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Climate, development top Petaluma news in 2019

Like in 2017, the past year was again marked by natural disasters - fires, floods and power outages. In 2019, Petaluma again showed resiliency as a community, responding to these disasters by welcoming evacuees while lending a hand to stem the crisis.

But Petaluma this year also addressed the root cause of nature’s ire - climate change. From ranking climate change among the top of the Petaluma City Council’s goals to declaring a climate emergency, the issue was the top story in a busy year.

The year started with transition in Petaluma’s top leadership. Both the mayor and city manager’s seat changed hands at the beginning of the year as two new city council members took the dais. The Petaluma school board also saw a shakeup after last year’s election unseated three incumbents.

Controversial issues, never in short supply in Petaluma, came to a head at City Hall as battles were waged over gas stations, public art and development.

Meanwhile, major transportation projects like the SMART train, highway expansion, bike paths and river maintenance advanced to varying degrees.

The legal cannabis market gained a foothold in Petaluma as its acceptance increases. And, throughout the year, Petalumans excelled in the arts and sports, bringing glory to their hometown.

Here is a recap of the top 10 Petaluma stories of 2019:

1. Climate change

Petaluma leaders, with constituent input, identified early this year that climate change is a real threat to this low-lying city. Several climate marches, some youth-led, brought the national urgency home to Petaluma’s streets.

Tackling climate change was listed among the top city goals. Then, in May, the city council declared a climate emergency, raising the issue to the highest priority and marshaling resources of local government to analyze the city’s contribution to climate change with the goal of zero carbon emissions within 25 years.

“I have no problem with adopting a climate emergency resolution. Obviously I think there is a climate emergency,” Mayor Teresa Barret said at the time. “I do have a problem with thinking that that is enough, that by adopting a resolution we can give people the idea that we can check that box and move on.”

Later in the year the city formed a Climate Action Commission to study how the city’s actions contribute to climate change.

2. Natural disasters

Weather-related disasters this year showed that the consequences of climate change are having an affect on Petaluma now. A wet winter was capped off by a heavy rain in January that flooded several streets around the upper reaches of the Petaluma River.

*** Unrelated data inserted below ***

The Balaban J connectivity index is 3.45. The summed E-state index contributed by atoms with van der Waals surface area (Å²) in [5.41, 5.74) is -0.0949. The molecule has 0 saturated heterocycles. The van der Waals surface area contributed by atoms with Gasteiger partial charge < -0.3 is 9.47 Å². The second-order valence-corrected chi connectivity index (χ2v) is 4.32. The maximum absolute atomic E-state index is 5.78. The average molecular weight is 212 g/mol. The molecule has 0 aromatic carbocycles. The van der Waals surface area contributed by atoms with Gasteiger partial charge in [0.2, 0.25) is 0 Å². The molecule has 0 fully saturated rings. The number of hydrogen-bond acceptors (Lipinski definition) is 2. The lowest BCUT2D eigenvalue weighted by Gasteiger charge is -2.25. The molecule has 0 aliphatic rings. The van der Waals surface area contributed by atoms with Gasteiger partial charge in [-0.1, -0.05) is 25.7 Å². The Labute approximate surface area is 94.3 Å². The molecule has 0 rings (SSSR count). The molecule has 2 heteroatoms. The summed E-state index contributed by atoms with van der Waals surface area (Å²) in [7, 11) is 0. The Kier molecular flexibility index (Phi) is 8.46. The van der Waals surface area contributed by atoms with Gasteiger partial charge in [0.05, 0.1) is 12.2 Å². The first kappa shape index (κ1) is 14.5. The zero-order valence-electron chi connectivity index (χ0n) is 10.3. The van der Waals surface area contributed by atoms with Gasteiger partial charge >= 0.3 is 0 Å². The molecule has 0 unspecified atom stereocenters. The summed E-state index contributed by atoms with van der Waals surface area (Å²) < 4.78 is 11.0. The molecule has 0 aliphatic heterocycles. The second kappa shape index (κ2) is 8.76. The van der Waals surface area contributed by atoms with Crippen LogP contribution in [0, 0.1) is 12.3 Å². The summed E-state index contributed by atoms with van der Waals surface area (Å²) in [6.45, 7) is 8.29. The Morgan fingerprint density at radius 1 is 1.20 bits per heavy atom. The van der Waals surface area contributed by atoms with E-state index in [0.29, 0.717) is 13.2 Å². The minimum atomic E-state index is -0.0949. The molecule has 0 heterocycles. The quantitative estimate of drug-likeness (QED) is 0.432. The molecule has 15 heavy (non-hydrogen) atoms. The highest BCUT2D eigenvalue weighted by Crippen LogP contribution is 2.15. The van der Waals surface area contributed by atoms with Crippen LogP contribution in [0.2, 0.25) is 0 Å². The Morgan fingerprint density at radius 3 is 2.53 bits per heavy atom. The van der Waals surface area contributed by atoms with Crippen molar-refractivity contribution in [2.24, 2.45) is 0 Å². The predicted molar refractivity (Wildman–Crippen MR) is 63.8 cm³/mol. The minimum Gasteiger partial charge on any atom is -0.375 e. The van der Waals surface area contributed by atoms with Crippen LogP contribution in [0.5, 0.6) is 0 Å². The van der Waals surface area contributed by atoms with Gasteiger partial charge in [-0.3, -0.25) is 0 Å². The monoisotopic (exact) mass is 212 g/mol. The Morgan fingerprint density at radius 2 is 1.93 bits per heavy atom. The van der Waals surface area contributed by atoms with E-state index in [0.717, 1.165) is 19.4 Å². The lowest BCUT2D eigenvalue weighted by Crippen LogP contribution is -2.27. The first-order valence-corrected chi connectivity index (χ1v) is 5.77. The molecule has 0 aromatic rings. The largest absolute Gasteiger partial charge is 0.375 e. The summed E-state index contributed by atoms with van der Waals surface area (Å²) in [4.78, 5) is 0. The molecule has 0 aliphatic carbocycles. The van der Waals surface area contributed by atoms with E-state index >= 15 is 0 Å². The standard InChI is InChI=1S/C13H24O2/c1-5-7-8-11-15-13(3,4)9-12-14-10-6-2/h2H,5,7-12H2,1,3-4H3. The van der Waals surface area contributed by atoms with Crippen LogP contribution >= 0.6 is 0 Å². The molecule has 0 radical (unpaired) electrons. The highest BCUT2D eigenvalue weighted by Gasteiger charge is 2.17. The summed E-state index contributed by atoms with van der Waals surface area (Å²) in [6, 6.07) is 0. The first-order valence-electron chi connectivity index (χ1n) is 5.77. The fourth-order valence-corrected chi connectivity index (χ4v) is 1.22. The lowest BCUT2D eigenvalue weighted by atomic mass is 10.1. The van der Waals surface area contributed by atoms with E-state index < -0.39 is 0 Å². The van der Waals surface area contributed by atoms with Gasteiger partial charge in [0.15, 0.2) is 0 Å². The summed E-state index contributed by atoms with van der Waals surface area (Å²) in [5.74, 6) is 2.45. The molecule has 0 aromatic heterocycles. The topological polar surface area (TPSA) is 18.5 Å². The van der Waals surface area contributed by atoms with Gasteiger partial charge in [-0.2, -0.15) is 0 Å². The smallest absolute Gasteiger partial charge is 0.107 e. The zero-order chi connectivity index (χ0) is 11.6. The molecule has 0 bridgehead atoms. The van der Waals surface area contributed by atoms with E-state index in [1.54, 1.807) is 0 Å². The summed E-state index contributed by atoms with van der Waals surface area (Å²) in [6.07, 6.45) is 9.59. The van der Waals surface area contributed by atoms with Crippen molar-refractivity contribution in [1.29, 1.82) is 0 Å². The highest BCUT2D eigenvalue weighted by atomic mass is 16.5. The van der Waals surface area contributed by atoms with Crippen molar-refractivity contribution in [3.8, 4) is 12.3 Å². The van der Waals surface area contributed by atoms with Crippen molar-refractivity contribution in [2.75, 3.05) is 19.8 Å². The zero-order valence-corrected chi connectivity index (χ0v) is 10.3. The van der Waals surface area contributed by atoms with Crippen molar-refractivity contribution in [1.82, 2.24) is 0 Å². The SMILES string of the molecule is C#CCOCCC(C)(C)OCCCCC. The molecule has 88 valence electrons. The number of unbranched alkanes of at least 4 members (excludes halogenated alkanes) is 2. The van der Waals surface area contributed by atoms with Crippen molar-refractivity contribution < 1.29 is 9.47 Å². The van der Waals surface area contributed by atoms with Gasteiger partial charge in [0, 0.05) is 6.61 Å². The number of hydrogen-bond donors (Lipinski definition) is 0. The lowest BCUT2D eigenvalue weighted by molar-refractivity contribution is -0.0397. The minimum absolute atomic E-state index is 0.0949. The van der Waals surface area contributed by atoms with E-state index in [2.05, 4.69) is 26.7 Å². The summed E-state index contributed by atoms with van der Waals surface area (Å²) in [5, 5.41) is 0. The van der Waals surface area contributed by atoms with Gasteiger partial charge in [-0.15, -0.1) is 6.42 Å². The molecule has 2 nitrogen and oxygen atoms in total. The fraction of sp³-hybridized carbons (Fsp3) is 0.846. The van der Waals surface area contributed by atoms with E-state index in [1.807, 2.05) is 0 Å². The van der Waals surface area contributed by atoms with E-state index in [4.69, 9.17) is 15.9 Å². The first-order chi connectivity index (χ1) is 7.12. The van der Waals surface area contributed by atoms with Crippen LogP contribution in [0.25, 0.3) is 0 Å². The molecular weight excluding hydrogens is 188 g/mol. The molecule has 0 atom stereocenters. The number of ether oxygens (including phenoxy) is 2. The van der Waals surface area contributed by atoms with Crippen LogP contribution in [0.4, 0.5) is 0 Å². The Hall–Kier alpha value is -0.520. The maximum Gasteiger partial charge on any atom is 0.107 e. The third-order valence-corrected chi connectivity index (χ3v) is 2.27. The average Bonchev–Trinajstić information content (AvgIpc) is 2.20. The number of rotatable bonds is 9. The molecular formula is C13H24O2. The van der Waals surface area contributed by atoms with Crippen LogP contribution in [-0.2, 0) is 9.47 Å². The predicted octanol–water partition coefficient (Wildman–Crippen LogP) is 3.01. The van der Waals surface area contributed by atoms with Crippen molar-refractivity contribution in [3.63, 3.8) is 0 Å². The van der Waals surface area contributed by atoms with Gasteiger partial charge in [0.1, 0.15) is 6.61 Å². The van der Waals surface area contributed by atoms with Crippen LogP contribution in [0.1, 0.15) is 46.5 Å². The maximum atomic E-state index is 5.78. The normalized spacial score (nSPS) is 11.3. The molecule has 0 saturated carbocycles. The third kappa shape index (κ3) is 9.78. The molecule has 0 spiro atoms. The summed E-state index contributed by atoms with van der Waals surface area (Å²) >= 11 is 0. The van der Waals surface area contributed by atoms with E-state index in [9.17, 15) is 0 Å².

But the real impact came in October after a hot, dry summer. PG&E, under pressure for causing the 2017 firestorm, preemptively cut power to thousands of Sonoma County residents, including many in east Petaluma, to prevent its equipment from starting another blaze.

The attempt proved to be futile, however, when a power line near Geyserville sparked a massive wildfire on Oct. 23. The Kincade fire ended up torching 77,000 acres and caused the largest evacuation in county history.

Petaluma, which was spared from the fire threat, again opened emergency shelters for evacuees.

“Remarkably, and then again not surprisingly, the evacuation went relatively well,” said Gov. Gavin Newsom on a tour of Petaluma shelters. “We have a lot of experience from 2017. Half the folks that are in this shelter were evacuated in 2017.”

Petaluma sent three engines and a crew of firefighters to help in the effort to protect homes in Windsor and Healdsburg.

3. Leadership change

The November 2018 election brought a significant change to the leadership at Petaluma City Hall. The beginning of 2019 saw the inauguration of two new city council members and a new mayor, all with strong progressive bona fides.

Teresa Barrett, who was a councilwoman, won the mayor’s race and was sworn in along with newcomers Councilwoman D’Lynda Fischer and Councilman Kevin McDonnell. Councilman Dave King also won reelection.

Also stepping down at the end of last year was longtime City Manager John Brown.

Assistant City Manager Scott Brodhun briefly took the reins until the city hired Peggy Flynn to lead Petaluma’s administration. Brodhun retired later in the year.

The former assistant city manager of Novato, Flynn went to work creating a strong public outreach campaign and making progress on several key development projects.

“My philosophy is we work for you. We work for residents and businesses here,” Flynn said at the time. “We need to have that two-way discussion. ... It’s government for the people and by the people.”

By year’s end, several other department heads would leave Petaluma, including Housing Administrator Sue Castellucci and Dan St. John, director of Public Works and Utilities, one of the largest city departments.